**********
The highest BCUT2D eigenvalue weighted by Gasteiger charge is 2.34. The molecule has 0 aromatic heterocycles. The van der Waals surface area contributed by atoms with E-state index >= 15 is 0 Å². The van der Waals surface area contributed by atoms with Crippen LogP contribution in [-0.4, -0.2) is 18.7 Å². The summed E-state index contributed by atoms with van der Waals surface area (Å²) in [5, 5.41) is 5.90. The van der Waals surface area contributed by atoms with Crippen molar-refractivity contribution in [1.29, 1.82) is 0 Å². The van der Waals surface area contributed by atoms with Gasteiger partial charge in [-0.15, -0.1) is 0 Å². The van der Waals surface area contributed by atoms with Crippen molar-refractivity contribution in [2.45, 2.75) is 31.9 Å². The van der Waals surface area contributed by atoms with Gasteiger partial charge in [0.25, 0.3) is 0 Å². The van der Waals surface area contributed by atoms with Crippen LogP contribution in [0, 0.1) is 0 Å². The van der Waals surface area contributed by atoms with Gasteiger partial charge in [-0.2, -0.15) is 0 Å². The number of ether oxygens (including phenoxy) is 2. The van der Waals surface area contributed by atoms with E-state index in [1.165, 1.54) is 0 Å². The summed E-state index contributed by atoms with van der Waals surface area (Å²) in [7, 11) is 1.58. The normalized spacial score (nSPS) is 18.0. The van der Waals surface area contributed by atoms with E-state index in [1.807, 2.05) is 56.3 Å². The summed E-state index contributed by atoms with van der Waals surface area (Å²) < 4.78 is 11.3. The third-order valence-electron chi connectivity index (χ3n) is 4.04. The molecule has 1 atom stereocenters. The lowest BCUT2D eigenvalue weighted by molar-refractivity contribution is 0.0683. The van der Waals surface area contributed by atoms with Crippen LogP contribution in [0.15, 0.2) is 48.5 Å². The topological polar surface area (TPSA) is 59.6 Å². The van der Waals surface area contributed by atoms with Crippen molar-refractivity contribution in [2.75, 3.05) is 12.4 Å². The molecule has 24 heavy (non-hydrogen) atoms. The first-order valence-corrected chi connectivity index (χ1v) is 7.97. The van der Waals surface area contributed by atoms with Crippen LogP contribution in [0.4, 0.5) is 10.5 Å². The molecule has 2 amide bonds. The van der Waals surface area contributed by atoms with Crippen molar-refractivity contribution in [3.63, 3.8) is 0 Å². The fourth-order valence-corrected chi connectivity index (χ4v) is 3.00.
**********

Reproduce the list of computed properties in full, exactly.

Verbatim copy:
The highest BCUT2D eigenvalue weighted by Gasteiger charge is 2.34. The molecule has 0 aromatic heterocycles. The van der Waals surface area contributed by atoms with E-state index >= 15 is 0 Å². The van der Waals surface area contributed by atoms with Crippen LogP contribution in [-0.4, -0.2) is 18.7 Å². The summed E-state index contributed by atoms with van der Waals surface area (Å²) in [5, 5.41) is 5.90. The van der Waals surface area contributed by atoms with Crippen molar-refractivity contribution in [1.29, 1.82) is 0 Å². The van der Waals surface area contributed by atoms with Gasteiger partial charge in [-0.15, -0.1) is 0 Å². The van der Waals surface area contributed by atoms with Crippen molar-refractivity contribution in [2.45, 2.75) is 31.9 Å². The van der Waals surface area contributed by atoms with Gasteiger partial charge in [0.25, 0.3) is 0 Å². The van der Waals surface area contributed by atoms with Crippen LogP contribution in [0, 0.1) is 0 Å². The van der Waals surface area contributed by atoms with Gasteiger partial charge in [-0.2, -0.15) is 0 Å². The number of ether oxygens (including phenoxy) is 2. The van der Waals surface area contributed by atoms with E-state index in [1.165, 1.54) is 0 Å². The summed E-state index contributed by atoms with van der Waals surface area (Å²) in [7, 11) is 1.58. The normalized spacial score (nSPS) is 18.0. The van der Waals surface area contributed by atoms with E-state index in [1.807, 2.05) is 56.3 Å². The summed E-state index contributed by atoms with van der Waals surface area (Å²) < 4.78 is 11.3. The third-order valence-electron chi connectivity index (χ3n) is 4.04. The molecule has 1 atom stereocenters. The lowest BCUT2D eigenvalue weighted by molar-refractivity contribution is 0.0683. The van der Waals surface area contributed by atoms with Crippen LogP contribution in [0.15, 0.2) is 48.5 Å². The topological polar surface area (TPSA) is 59.6 Å². The van der Waals surface area contributed by atoms with Crippen molar-refractivity contribution in [2.75, 3.05) is 12.4 Å². The molecule has 24 heavy (non-hydrogen) atoms. The first-order valence-corrected chi connectivity index (χ1v) is 7.97. The van der Waals surface area contributed by atoms with Crippen LogP contribution in [0.4, 0.5) is 10.5 Å². The molecule has 2 amide bonds. The van der Waals surface area contributed by atoms with Crippen molar-refractivity contribution in [3.63, 3.8) is 0 Å². The fourth-order valence-corrected chi connectivity index (χ4v) is 3.00.